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  • Writer's pictureJeffrey Ram


Updated: Sep 13, 2021

Written by Jeffrey S. Ram, Toronto, Canada, September 7, 2021

Canada, India, and Pakistan have multiple parties and have a plurality election system, popularly known as the First Past The Post (FPTP) system. THE PLURALITY ELECTION PROCESS is the Simple Majority Voting System. The candidate who receives more votes than any of the other candidates gets elected. The winner does not have to obtain the majority votes. In the MAJORITY SYSTEM, the winning candidate must receive more votes than all other candidates combined.

In the plurality and bare majority system, all the votes of the losing candidates have no value and become useless. However, In the PROPORTIONAL REPRESENTATION (PR) electoral system, each vote is valuable because parties win the number of seats roughly in proportion to the votes cast in their favour



CANADA: In the 2019 Canadian federal election, the Liberal Party received 33.1% votes and won 157 seats. The Conservative Party received 34.3% votes but won only 121 seats. The Bloc Québécois received only 7.6% of the votes but won 32 seats, while the New Democratic Party received 16.0% votes yet won only 24 seats. The Green Party received 6.6% votes and won 3 seats. The People's Party received 1.6% votes and won no seat. The Liberal Party, led by Justin Trudeau, retained power as a minority government.

INDIA: In the 2019 general election of the lower house (Lok Sabha), the Bhartiya Janata Party-led National Democratic Alliance received nearly 45 % of the total votes but won 353 seats out of 542 seats. Although 55% of people voted against the ruling BJP, they still won only 189 seats. The Indian National Congress Party-led United Progressive Alliance won 91 seats and others 98 seats. Narendra Modi, leader of BJP, retained power as prime minister.

PAKISTAN: In Pakistan's National Assembly 2018 Elections, the Pakistan Tehreek-e-Insaf (PTI) party won 149 seats out of 342 with 31.82% votes. The Pakistan Muslim League-Nawaz (PML-N) won 82 seats with 24.35% votes. The Pakistan Peoples Party (PPP) won 54 seats with 13.03% votes. Other parties won 57 seats with 30.80% votes. Imran Khan, leader of PTI, formed a government in a coalition with some smaller parties.


1. Equal value to each vote empowers voters in PR and makes the government more accountable, leading to increased voter satisfaction. In FPTP, the winner-takes-all. The votes of the losing candidates and the surplus votes of the winning candidate are wasted. In PR, each vote counts and adds to the final tally of votes.

2. A more comprehensive range of views gets represented in the legislature in PR. More parties have a chance to represent their voters even if they are not concentrated in a small area. FPTP offers only limited choices of political parties and candidates.

3. PR leads to multi-party coalition governments enabling input in the government decisions by more than one party's leaders. Cooperation, greater consensus with other parties, and consideration of the diversity of interests and views become necessary to form a coalition government.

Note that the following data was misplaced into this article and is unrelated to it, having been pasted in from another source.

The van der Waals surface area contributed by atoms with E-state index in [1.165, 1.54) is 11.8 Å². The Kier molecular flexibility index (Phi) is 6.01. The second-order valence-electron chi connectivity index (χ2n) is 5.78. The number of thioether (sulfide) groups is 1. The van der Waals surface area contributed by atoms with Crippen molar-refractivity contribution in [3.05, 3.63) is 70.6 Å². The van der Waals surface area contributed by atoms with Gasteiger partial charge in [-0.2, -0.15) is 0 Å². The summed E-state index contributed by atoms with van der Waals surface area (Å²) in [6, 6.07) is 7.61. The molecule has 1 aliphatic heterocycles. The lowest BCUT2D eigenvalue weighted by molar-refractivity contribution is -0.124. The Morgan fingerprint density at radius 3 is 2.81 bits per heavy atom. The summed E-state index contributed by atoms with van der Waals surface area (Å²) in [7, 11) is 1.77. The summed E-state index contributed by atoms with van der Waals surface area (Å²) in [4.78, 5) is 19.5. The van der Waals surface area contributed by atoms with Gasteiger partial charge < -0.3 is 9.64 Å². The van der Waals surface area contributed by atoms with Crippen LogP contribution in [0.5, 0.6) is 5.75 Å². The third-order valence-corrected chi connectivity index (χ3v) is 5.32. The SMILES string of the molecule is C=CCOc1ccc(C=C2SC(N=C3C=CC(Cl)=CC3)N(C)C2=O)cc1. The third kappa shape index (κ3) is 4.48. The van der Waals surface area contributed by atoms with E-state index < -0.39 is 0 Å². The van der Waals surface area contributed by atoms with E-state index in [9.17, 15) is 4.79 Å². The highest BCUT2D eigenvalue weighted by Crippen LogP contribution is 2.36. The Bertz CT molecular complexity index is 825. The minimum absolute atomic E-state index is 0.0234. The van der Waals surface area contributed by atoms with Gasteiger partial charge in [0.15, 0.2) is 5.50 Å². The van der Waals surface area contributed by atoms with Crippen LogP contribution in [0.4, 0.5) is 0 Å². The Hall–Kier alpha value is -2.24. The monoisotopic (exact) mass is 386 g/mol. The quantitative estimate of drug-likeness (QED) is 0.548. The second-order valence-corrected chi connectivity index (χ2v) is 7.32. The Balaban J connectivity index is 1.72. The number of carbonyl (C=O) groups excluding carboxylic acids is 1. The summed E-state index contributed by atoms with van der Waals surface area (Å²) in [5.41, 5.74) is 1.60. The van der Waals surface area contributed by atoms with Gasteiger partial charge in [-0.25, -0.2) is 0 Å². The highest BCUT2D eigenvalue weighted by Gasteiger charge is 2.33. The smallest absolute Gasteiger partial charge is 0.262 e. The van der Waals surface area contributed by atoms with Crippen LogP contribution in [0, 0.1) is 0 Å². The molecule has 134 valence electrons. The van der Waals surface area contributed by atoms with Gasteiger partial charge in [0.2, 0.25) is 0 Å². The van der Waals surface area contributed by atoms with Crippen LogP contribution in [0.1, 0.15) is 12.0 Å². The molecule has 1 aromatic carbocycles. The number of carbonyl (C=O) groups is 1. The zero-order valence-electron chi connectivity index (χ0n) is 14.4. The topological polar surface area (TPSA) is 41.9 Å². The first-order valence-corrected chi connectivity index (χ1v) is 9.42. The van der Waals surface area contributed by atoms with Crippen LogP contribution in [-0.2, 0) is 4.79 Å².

4. In PR, smaller parties also wield influence. In FPTP, only the ruling party and the main opposition party play significant roles, and all other parties become less important.

5. In PR, the ruling party or the ruling coalition has to care for all areas, even where they do not have much support. In FPTP, the ruling party serves only those areas that support it. It ignores the interests of those areas where it does not enjoy support.

6. In PR, smaller parties with less financial resources can still manage to have a voice. In FPTP, the major parties, especially the friends of business and industries, can raise and spend large amounts of money. The financial handicap keeps the smaller parties politically weak.

7. In PR, there are reduced chances of more significant political shifts that take place in FPTP when a politically opposite party succeeds a government. In Canada, Harper's Conservative government reversed the decisions of the previous Liberal government. When the Liberals got elected in 2015, they undid Harper's Conservative budget cuts.

8. PR nations do better than FPTP nations in government effectiveness, the rule of law, and the level and control of corruption [Arend Lijphart's research (2012)].

9, PR governments set higher environmental standards. Darcie Cohen (2010) found that countries with proportional systems ratified the Kyoto protocol more quickly, which led to a decline in their total carbon emissions.

10. More women and minorities get elected in PR. In FPTP, the most winnable candidate is usually selected as a candidate. In PR, parties can safely include minorities and women in their list and promote their representation and participation in the democratic process. Countries that have over 30% women in government all use proportional representation.


The PR system is considered the best, and most democratic countries use this electoral process. Smaller parties and weaker groups in Canada, India, and Pakistan should lobby for the proportional representation system in the federal, provincial, and local legislative bodies. PR will enhance democratic participation and representation in Canada, India, and Pakistan.

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